Rachel Malic, the Foundation’s Communications and PR Officer, speaks to Anoop Mankoo, a Maths teacher at Birmingham Metropolitan College, and the 2000th person to enrol on the Foundation’s GCSE Maths enhancement programme.
I am a lecturer at Birmingham Metropolitan College, based at the Matthew Boulton Campus in the city centre. For the last 3 years I have been teaching maths to students on Access programmes, in particular Health and Social Sciences. Previously to this I taught maths functional skills and before that basic numeracy. This September I will have completed my 7th year at the college – it’s gone so fast!
What do you like best about your job?
The students make the job worthwhile. It’s the satisfaction of teaching maths to those who come in with a negative attitude, thinking they cannot do it. To see that turn round to a point where they enjoy it and they go on to pass a university entrance exam – that’s a real booster. You get a kick out of being part of the process.
They have barriers to jump through and that’s why I’m here. They come in, improve their maths and English skills, and then go on to do what they want to do afterwards. I see the Access Course as a springboard, something they can jump on to reach higher pastures.
Why did you sign up for the Maths Enhancement Course?
Having taught functional skills, maths numeracy, GCSE equivalent, this was perfect for me to get to teach GCSE. At the moment the courses I teach are GCSE equivalent. The students on the Access course are aiming to go to university, and universities now want GCSE.
So this was an ideal opportunity and I wanted to get on board.
What do you hope to get out of the course?
Recently I did a subject specialism course at Warwick University. We did not just sit there and listen but actually tested out the activities students would do. I came away with new strategies for stimulating students. Steve Pardoe (who will be Anoop’s tutor on this) was an amazing facilitator and it was the best course I’ve ever done.
I am hoping this course will be similar and boost my own maths skills and further my knowledge, so that I can assist my students.
Why do you think maths skills are important for the adults you teach?
It is disheartening to come across adults from this country who can’t do what we would think of as a simple calculation – like working out a third of this or a quarter of that. These
are basic skills that we need to function in our everyday lives, so this is a real driving force.
Are there any other training programmes you would like to see The Education and Training Foundation developing?
My other passion is using ICT in class so I am always looking out for programmes to bring in new technology to classrooms. We currently use interactive whiteboards and know about QI Codes, anything that will capture students’ imagination. Sometimes these days it is easier to find an iPad than a pen! All the materials for great courses are interactive and online so some kind of course that helps us get the most out of it would be ideal.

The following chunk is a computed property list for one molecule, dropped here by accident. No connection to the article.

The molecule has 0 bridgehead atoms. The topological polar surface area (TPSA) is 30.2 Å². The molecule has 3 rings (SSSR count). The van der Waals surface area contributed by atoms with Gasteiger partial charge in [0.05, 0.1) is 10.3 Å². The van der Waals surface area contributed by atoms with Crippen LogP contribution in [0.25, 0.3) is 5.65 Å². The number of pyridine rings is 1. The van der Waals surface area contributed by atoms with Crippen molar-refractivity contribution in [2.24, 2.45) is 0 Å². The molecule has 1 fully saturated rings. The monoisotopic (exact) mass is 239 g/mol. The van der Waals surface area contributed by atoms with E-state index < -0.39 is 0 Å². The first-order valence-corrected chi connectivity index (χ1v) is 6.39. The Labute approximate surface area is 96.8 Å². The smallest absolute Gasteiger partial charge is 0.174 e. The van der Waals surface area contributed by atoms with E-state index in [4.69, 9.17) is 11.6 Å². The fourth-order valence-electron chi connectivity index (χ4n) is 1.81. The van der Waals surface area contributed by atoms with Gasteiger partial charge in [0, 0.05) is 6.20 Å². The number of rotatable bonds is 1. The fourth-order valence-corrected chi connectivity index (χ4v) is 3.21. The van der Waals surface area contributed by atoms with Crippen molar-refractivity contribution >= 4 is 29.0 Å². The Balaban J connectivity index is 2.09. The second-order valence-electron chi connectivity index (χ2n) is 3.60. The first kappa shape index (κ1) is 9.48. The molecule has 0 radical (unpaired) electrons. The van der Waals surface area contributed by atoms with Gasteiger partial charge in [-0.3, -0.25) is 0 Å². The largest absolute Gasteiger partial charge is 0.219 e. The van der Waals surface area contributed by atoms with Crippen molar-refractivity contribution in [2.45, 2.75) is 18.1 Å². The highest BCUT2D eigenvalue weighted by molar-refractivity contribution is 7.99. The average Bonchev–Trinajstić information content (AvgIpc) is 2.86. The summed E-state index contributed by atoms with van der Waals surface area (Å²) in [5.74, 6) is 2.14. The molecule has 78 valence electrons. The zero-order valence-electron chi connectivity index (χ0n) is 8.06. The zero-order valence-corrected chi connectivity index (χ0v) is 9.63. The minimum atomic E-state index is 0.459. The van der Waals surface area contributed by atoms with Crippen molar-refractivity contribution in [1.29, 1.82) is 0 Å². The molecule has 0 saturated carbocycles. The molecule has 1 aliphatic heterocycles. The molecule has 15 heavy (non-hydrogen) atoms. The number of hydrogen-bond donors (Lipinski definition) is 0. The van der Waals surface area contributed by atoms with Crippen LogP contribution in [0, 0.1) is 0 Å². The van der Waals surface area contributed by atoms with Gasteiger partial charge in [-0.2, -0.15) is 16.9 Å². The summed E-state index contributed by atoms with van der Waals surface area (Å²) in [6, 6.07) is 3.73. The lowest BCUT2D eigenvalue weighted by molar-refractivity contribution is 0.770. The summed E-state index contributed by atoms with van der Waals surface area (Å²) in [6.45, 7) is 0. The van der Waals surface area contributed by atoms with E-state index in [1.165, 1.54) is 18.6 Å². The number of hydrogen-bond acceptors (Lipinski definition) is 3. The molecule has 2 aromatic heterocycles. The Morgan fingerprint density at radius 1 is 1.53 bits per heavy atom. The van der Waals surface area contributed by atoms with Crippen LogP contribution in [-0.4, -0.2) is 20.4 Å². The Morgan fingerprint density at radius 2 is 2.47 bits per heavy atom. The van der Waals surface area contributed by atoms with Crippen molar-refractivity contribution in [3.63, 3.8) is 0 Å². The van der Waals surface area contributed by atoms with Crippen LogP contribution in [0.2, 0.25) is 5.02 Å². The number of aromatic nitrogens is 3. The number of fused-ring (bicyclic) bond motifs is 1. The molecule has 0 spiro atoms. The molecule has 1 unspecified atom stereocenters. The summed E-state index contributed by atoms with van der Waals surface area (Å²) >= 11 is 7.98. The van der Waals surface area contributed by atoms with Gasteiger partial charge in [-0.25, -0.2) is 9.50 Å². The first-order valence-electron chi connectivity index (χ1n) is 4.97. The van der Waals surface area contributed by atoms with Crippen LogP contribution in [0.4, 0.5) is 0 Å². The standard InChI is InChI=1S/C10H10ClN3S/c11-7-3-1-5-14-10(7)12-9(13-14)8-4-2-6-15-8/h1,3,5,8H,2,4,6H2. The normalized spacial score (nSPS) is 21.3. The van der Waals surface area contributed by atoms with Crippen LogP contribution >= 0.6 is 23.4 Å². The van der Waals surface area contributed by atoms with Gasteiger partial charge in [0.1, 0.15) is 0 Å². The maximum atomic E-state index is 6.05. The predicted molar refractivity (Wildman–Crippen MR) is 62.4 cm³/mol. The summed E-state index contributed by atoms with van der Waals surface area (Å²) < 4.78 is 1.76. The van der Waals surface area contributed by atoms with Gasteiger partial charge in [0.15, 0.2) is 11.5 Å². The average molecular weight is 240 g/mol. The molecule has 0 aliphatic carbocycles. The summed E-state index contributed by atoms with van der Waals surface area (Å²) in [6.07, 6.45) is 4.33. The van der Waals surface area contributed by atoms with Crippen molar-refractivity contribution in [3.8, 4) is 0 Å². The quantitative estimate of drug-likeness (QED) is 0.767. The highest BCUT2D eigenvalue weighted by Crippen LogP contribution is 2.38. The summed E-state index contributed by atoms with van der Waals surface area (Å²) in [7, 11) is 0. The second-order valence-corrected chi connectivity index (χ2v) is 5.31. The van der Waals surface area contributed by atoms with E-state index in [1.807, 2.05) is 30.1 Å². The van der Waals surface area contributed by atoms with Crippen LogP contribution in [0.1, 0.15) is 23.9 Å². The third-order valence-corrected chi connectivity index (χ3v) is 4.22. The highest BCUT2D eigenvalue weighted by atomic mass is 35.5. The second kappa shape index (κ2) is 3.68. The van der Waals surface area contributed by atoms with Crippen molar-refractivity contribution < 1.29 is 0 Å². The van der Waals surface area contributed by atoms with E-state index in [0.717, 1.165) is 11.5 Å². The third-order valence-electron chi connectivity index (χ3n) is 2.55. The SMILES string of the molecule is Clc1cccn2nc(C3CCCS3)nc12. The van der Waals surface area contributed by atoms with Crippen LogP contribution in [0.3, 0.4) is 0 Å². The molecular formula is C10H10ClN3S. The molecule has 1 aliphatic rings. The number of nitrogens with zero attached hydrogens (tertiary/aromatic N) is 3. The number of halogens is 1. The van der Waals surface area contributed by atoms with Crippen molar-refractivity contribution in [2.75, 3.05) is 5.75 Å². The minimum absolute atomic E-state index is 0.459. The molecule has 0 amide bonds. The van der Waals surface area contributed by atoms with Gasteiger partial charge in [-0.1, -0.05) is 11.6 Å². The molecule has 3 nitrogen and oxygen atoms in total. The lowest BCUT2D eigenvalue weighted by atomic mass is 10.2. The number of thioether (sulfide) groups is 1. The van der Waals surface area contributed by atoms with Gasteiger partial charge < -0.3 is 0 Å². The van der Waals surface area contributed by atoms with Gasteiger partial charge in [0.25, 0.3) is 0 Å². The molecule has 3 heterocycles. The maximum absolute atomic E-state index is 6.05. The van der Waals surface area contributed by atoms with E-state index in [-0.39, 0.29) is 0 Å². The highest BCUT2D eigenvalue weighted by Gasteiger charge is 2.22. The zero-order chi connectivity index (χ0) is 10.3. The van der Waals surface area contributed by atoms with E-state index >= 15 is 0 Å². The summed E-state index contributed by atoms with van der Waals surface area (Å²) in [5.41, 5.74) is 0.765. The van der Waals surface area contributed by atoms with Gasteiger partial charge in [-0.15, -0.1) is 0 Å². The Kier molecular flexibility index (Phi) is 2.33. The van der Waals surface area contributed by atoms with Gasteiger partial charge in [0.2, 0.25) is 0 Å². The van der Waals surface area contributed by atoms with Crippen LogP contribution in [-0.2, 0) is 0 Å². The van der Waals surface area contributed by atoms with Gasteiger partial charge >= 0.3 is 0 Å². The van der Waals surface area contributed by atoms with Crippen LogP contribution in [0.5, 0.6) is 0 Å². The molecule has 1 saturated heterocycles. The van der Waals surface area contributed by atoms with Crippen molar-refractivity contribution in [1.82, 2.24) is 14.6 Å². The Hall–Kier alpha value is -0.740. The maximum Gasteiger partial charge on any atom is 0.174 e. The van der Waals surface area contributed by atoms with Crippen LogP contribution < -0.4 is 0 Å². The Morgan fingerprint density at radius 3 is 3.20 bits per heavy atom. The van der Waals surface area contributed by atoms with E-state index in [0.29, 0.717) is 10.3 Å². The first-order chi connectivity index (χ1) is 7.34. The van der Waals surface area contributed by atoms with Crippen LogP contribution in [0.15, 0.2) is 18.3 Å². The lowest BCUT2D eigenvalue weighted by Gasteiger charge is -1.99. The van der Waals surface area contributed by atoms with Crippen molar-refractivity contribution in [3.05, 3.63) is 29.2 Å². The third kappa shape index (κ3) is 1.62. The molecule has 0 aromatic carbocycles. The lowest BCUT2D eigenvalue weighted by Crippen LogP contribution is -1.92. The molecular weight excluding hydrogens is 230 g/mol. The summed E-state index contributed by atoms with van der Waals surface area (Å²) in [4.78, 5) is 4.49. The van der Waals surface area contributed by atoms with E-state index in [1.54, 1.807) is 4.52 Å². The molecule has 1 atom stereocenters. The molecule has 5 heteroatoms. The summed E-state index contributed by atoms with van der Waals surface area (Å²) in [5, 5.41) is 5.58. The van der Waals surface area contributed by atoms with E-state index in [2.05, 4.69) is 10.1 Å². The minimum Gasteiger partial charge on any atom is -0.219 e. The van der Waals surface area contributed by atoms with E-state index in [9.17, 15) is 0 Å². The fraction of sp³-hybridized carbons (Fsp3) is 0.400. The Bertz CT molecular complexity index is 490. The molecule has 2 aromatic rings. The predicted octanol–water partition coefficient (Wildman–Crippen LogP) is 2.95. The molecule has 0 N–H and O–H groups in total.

What do you think are the key issues facing teachers like yourself at the moment?
There is a debate we are having here about whether it is best to teach maths using a ‘rote’ method (a technique involving repetition) or not. I can write a question on the board, do an example, and set ten questions, but in my view it is important to go to class and learn from each other. This can be a challenge as a lot of teachers (including me) are set in their ways. So while the big debate is about approaches, the real challenge is about changing mindsets.
What the tutors say:
Steve Pardoe, Professional Development Lead on the Maths Enhancement Programme
I’ve been fortunate to meet & work with hundreds of functional maths and adult numeracy teachers during my career. What attracted me about the GCSE maths enhancement programme is that it provides a route for these people to step up and teach at a higher level – and fill a much-needed gap in the market. The programme models active, collaborative and fun ways to learn maths, which are vital if we’re to engage people who see themselves as having ‘failed’ maths at school, and help them better understand the underpinning concepts of maths – rather than using the same old chalk ‘n’ talk rote-learning methods that have failed them previously.
There’s certainly nothing wrong with recruiting more highly qualified mathematicians into the sector, but we shouldn’t underestimate what those teachers we already have are capable of with the right development and support.
What the other participants say
‘Challenging, engaging, fun’
‘Reinforced that learning can be enjoyable and high level’
‘It is a shame that I have not been taught using this type of learning. I have only recently begun to enjoy maths. Thank you’
‘This programme will give you a rare dedicated time to reflect and learn away from the busy everyday environment’.
About the Maths enhancement programme
The model for the GCSE Maths Enhancement programme was originally commissioned by Department for Education (DfE), developed by the National Centre for Excellence in Teaching Maths (NCETM) and then extended to the FE sector via the Education and Training Foundation, which contracted the Centres for Excellence in Teacher Training to roll out the programme.